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. 2019 Oct 15;12:245.
doi: 10.3389/fnmol.2019.00245. eCollection 2019.

Selective Functional Interaction Between the Lateral Habenula and Hippocampus During Different Tests of Response Flexibility

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Free PMC article

Selective Functional Interaction Between the Lateral Habenula and Hippocampus During Different Tests of Response Flexibility

Phillip M Baker et al. Front Mol Neurosci. .
Free PMC article

Abstract

The lateral habenula (LHb) has been shown to play critical roles in a variety of appetitive tasks (e.g., spatial memory and object recognition) that require animals to flexibly respond to changing task conditions. These types of tasks are known to be dependent on hippocampus (HPC) and/or medial prefrontal cortex (mPFC), suggesting that the LHb contributes to the limbic memory circuit. Here we provide new evidence that the LHb and HPC play distinct but complimentary roles in tasks that require flexible responding to changing task conditions. Experiment 1 tested whether the LHb is needed for the performance of a HPC-dependent maze-based spatial delayed alternation task. The importance of interactions between the LHb and HPC to accomplish the same spatial delayed alternation task was tested in Experiment 2 where the LHb and HPC were disconnected both ipsilaterally and contralaterally. Experiment 3 tested LHb's involvement in a standard behavioral economic task that requires flexible responding (maze-based delayed discounting), a task previously shown to rely on HPC. Results of Experiment 1, revealed that LHb inactivation impairs spatial delayed alternation during asymptotic performance but not during initial learning. Importantly, working memory did not appear to be affected as performance remained above chance levels both during initial learning and asymptotic testing. Experiment 2 showed that ipsilateral and contralateral disconnection of the LHb and HPC led to impaired performance on the spatial delayed alternation task. Impairments were not observed after unilateral inactivation of only one structure. Results of Experiment 3 were similar to our previous report of the effects of HPC inactivation: LHb inactivation impaired delayed discounting. All effects could not be accounted for by changes in reward magnitude discrimination, reward location per se, or sex of the animal. These findings, combined with other recent publications confirms and extends our working hypothesis that the LHb enables adaptive and flexible responding, particularly when established rules must be flexibly applied on a trial by trial basis. Since there are no known direct anatomical connections between LHb and HPC, future research is needed to understand how these structures communicate to enable flexible and rapid responding.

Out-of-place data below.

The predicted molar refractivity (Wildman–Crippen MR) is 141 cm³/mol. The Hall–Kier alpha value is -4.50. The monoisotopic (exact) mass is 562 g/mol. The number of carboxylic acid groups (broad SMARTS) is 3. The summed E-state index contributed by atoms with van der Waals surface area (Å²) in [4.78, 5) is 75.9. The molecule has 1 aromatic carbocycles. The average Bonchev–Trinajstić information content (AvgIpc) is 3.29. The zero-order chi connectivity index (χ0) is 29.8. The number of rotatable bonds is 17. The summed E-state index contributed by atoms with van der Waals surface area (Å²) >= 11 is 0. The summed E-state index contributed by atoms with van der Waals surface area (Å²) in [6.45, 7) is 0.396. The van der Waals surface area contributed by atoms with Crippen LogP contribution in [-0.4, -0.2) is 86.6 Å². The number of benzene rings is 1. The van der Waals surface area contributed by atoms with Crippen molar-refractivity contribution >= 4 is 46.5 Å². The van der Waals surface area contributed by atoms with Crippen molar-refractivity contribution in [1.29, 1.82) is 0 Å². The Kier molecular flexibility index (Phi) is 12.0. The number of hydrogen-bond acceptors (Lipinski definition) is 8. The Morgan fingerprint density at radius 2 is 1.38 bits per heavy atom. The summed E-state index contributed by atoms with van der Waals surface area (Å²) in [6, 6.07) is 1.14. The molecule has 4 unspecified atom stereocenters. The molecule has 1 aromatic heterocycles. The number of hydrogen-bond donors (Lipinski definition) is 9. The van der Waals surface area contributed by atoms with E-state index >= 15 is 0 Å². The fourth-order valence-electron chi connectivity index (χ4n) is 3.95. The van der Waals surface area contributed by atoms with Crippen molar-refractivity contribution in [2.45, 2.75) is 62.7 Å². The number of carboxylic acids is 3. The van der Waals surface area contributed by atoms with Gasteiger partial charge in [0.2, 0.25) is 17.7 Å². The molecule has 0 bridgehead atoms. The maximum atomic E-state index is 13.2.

Keywords: baclofen; delay discounting; muscimol; rats; spatial delayed alternation.

Figures

Figure 1
Figure 1
Schematic of selected afferent, bidirectional and efferent pathways of LHb (red circle) and the broader HPC-mPFC-LHb circuit. Afferent structures/pathways are shown in blue, bidirectional structures/pathways are shown in red, efferent structures/pathways are shown in yellow. The mPFC-LHb-HPC circuit structures/pathways are shown in green. LHb, lateral habenula; HPC, hippocampus; mPFC, medial prefrontal cortex; vDBB, vertical diagonal band of Broca; VP, ventral pallidum; LPO, lateral preoptic area; SCN, suprachiasmatic nucleus; EPN, entopeduncular nucleus; LH, lateral hypothalamus; VTA, ventral tegmental area; RMTg, rostromedial tegmental nucleus; IPN, interpeduncular nucleus; MnR, median raphe; DR, dorsal raphe; PAG, periaqueductal gray. Rat brain background credited to Brown (2018).
Figure 2
Figure 2
Schematic of Delayed-Alternation Task. (1) Animals waited on the start arm for 10 s during the start/delay epoch. The arm segment closest to the center platform was lowered to confine the animal to the start arm region for the delay period. (2) The choice epoch started when the animal entered the center platform of the maze and made a choice to the left/right reward arm. The blue circle at the end of each reward arm signifies the metal cup where sugar pellets were delivered through food dispensers upon the animal’s arrival. (3) The reward epoch, which was analyzed only for the rewarded choice, while the other reward or start arm was lowered. Animals consumed the sugar pellet once they obtained the reward at the metal cup. (4) The return epoch began when the animal finished reward consumption and returned to the recently raised start arm (start arm location was pseudorandomized over the 60 choice trials). (5) Once the animal finishes the delay period, the next trial began. Only alternating choices were rewarded, while repeated entrance to the same reward arm resulted in no reward. After the animal returned to the start arm and waited for the 10 s delay period, a new trial began.
Figure 3
Figure 3